684 years ago today on 19 March 1330, Edward of Caernarfon's twenty-eight-year-old half-brother Edmund of Woodstock, earl of Kent, was beheaded for treason against his young nephew Edward III in Winchester. The executioner was unwilling to take part in the judicial murder of a king's son and fled, and so the unfortunate Kent had to wait around in his shirt for many hours until a common felon under sentence of death was offered his freedom if he agreed to wield the axe. Kent's heavily pregnant wife Margaret Wake and their three small children (including Joan of Kent, mother of Richard II) were ordered to be imprisoned with two attendants in Salisbury Castle on 14 March, with a mark, i.e. thirteen shillings and four pence, per day granted for their sustenance (Close Rolls 1330-33, p. 14; Patent Rolls 1327-30, p. 499).
The earl of Kent's 'crime' was attempting to free Edward of Caernarfon from captivity at Corfe Castle. Edward's death at Berkeley Castle on 21 September 1327 had been publicly announced at parliament in Lincoln a few days afterwards, and Kent himself attended the former king's funeral in Gloucester on 20 December (Close Rolls 1330-33, p. 132). Yet somehow in the two and a half years between Edward of Caernarfon's supposed death and Kent's own execution, Kent became convinced that Edward was in fact still alive.
As I point out in my article about his plot in the 2011 English Historical Review, Kent certainly did not act alone in 1329/30: he had at least seventy supporters whom I have been able to find, including the archbishop of York, the bishop of London, the mayor of London, the earls of Mar and Buchan, two of Edward II's and Kent's nephews, former and future sheriffs of Kent, numerous lords and knights in England and Wales, many former members of Edward II's household, and former adherents of the Despensers. This is important because the tendency in modern times has long been to claim that Kent was acting more or less alone, or at the very least in conjunction only with a small handful of disaffected clerics, and then condemn him as stupid, naive and gullible for his belief that his half-brother could possibly still be alive. This is the only way the vast majority of modern historians have been able to explain Kent's belief that Edward II was still alive well over two years after his supposed death, and fit his plot into their utter conviction that Edward died at Berkeley in September 1327. This is unfair. The earl of Kent was emphatically not 'stupid', and in fact was a brave man trying his best to do the right thing, who suffered the ultimate penalty for it. It annoys me greatly that rather than trying to look at his plot without bias and without the preconceived notion that Edward was certainly dead, most modern writers have taken the easy route of assuming that Kent was wrong and that the only reason he believed his brother was alive was his own 'stupidity' and 'gullibility'. It's a comfortable pretence, but it isn't true, and there is no evidence that Kent was indeed stupid or that any of his contemporaries thought he was.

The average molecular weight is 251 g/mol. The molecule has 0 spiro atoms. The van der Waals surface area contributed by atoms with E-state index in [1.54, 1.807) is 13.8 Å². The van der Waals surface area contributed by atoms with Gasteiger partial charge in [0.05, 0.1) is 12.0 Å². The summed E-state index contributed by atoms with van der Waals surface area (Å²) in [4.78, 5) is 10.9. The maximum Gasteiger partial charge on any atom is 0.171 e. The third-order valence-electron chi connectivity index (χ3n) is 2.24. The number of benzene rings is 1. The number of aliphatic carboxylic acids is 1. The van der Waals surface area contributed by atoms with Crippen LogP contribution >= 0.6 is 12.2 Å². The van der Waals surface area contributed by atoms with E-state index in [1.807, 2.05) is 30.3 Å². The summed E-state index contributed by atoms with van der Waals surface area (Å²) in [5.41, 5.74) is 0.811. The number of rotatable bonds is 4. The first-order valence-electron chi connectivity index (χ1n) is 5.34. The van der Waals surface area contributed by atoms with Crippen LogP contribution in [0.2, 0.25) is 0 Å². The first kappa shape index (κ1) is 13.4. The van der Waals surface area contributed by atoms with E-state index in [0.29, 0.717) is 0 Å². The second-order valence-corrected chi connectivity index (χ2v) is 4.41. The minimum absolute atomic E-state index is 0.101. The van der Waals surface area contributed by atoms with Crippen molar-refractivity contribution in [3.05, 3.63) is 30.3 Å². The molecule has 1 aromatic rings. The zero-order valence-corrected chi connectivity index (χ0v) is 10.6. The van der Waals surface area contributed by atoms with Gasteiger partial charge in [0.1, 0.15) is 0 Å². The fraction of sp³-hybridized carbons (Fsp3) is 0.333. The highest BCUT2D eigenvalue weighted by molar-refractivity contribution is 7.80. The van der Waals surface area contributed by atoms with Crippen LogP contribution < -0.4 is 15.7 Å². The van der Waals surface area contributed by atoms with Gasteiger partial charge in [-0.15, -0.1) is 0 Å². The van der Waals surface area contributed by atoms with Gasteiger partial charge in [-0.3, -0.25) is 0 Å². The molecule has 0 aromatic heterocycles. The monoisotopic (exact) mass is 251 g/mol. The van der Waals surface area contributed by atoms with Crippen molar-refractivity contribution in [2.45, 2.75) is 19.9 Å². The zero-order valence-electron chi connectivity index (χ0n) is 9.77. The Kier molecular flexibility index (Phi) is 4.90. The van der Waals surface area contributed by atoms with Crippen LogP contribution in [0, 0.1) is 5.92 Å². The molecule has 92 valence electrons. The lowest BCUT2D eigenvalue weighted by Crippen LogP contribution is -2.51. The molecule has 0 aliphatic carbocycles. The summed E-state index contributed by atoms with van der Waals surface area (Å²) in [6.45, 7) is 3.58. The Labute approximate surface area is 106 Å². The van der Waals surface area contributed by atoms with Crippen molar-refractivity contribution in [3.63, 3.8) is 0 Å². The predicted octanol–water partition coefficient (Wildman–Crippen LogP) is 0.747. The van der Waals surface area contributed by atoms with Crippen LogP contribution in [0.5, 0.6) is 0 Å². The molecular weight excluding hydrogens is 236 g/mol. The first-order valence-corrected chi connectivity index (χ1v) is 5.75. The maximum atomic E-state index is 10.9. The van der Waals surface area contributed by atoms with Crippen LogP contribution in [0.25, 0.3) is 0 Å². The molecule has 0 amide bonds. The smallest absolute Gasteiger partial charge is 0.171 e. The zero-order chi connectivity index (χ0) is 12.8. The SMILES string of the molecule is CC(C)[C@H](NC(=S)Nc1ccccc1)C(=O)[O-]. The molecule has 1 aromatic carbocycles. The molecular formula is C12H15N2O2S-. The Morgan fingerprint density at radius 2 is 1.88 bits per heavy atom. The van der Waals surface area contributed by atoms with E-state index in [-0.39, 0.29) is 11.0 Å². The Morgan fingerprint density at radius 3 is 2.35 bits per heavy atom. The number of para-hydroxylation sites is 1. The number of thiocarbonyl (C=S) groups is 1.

There is a massive contradiction in most modern writers' take on the issue: on the one hand, they say that Kent only believed in Edward II's survival because he was stupid, and also condemn him as credulous, weak, feeble and a political nonentity, but on the other hand declare that he was such a threat to Queen Isabella and Roger Mortimer's continued political survival (as rulers of the underage Edward III's kingdom) that the pair were forced to manufacture a reason to execute him and thereby protect themselves from him, and managed to force him into treason by pretending that the former king was still alive. See for example May McKisack's The Fourteenth Century 1307-1399, in the classic Oxford History of England series, p. 100, where it is claimed within the space of a few lines that Kent was both 'foolish' and guilty of 'weakness', yet was also 'dangerous' to Isabella and Mortimer. In this take on history, Kent is at one and the same time a gullible naive fool who can easily be duped into believing that a dead man still lives, yet is somehow also the leader of the burgeoning opposition to the ruling pair and such a huge risk to them that he has to be executed, or rather judicially murdered. Isabella and Mortimer are so desperate to rid themselves of this dangerous person that they forge letters and convince half the country as well as Kent that Isabella's husband is still alive. Hmmmmm, convincing. This theory is so full of holes you could use it as a colander.